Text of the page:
Reginald and daughter Doris were still living in the front section of the house (facing Old Sarum). Jack and Phyllis moved into a back section, where they raised two sons Patrick (1930) and John (1932).

 

Unfortunately, the marriage did not last long and, in 1936 Jack married Pamela Van Cuylenburg.

In 1943 Jack bought Orchard House [2], but it was requisitioned by the Government for a children’s home. So, Jack bought Dairy Cottage [2] (next to the path leading to Old Sarum) from his father Reg. Here the family, now including two daughters Jacqueline (1937) and Manya (1939), lived.

Jackie remembers from this time

"Dairy Cottage had a large vegetable garden, and Dad built some stables at the eastern end for his horses. During WW2 when the sirens sounded we would shelter in a passageway which had very thick walls. In the field which is located on the right of the track going up to Old Sarum there were numerous anti-aircraft guns which were covered in camouflage. Jack had a German prisoner of war called Fritz working on the farm. I remember seeing hundreds of planes flying to the Continent on D-Day. I thought they were large birds as they were very high up in the sky. Every week I went to Sunday school in the Village Hall. We left Dairy Cottage for Home Stud in March 1947."

A few weeks later their third daughter Sara was born. Jack bought Home Stud, Norman Court at West Tytherley, which had been founded by Washington Singer, from the Singer disposal sale. Jack, with his son John had great success with horse breeding. From 1947 until his death in 1986 he sent yearlings to the Newmarket sales each year without a break.

 

Right, Jack and Pamela’s daughters (L to R) Manya, Jacqueline and Sara in front

3 sisters.png

During the 1940’s Jack was very interested in coursing, and bred greyhounds at Stratford. A newspaper cutting from Saturday, Feb 2, 1946 showed the following:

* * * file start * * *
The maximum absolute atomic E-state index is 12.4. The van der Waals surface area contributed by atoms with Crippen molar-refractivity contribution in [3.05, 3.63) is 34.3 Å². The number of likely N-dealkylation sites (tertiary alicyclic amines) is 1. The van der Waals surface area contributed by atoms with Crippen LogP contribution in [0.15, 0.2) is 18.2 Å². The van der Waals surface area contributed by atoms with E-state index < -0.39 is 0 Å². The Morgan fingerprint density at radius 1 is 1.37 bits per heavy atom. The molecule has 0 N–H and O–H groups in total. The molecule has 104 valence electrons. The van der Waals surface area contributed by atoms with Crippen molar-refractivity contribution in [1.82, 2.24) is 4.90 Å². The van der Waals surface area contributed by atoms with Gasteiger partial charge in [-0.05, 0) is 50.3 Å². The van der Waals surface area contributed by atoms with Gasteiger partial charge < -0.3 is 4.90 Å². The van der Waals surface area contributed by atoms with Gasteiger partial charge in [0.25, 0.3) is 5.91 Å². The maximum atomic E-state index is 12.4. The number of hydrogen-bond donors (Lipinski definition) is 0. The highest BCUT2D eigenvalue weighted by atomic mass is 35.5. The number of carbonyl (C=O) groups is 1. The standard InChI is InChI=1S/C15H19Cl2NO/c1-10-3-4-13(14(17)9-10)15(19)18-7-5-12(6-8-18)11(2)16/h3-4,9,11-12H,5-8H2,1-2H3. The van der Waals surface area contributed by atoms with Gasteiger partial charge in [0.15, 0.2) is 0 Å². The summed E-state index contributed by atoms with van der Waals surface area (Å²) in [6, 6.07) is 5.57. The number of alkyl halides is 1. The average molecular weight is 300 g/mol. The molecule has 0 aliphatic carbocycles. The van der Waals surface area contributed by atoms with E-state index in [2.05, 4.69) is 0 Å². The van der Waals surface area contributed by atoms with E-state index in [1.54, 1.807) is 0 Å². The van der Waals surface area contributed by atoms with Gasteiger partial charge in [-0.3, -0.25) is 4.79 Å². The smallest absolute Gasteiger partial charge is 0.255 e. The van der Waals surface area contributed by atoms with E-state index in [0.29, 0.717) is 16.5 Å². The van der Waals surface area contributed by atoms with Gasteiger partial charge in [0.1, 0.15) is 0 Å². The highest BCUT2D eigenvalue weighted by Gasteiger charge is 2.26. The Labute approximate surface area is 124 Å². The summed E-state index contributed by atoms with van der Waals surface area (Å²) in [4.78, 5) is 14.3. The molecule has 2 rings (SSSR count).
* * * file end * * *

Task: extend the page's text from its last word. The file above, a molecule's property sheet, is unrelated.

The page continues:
Salisbury Waterloo Cup Entry

Salisbury will be represented by a worthy contender for the Waterloo Cup in Mr Jack Coggan’s Job’s Comfort (greyhound). This puppy from the Stratford sub Castle kennels, was one of the outstanding dogs on Wednesday, the first day of the South of England Coursing Club’s meeting on the grounds of Mr. J V Rank at Druid’s Lodge, near Salisbury.  Mr Coggan bred last year’s narrowly beaten finalist in the Waterloo Cup, Joint Command. He sold the greyhound for £1000 to Mr Jack Woolf, of Birmingham.

 

 

In 1954 Jack re-entered the meat trade, based at Fontley Abattoir near Fareham. He built the business steadily and it became a large operation, supplying major supermarket chains, and exporting to the continent.

 

Jack was a member of the Worshipful Company of Butchers, and a freeman of the City of London.

 

After Jack and family moved to Home Stud, Reginald ran the farm with his grandson Patrick (Pat) as a partnership in the name, R&P Coggan. When Reg died in 1959, the only will found, dated 1930, left the farm and house entirely to Reg’s daughter Doris.

____________________________

 

References & further information

[1] Kerry O'Connor https://www.stratfordsubcastle.org.uk/land-owned-by-the-church-commission

[2] Images and Details - Stratford's Historic Houses https://www.stratfordsubcastle.org.uk/stratford-s-historic-houses

[3] Wiltshire Buildings Record is a non-profit organisation (charity no 280382) partly funded by Wiltshire Council. 

      https://www.wiltshirebuildingsrecord.org.uk/

           

[4] Kerry O'Connor https://www.stratfordsubcastle.org.uk/history-of-the-water-supply-to-stra

[5] Old Sarum Isolation Hospital https://www.stratfordsubcastle.org.uk/old-sarum-isolation-hospital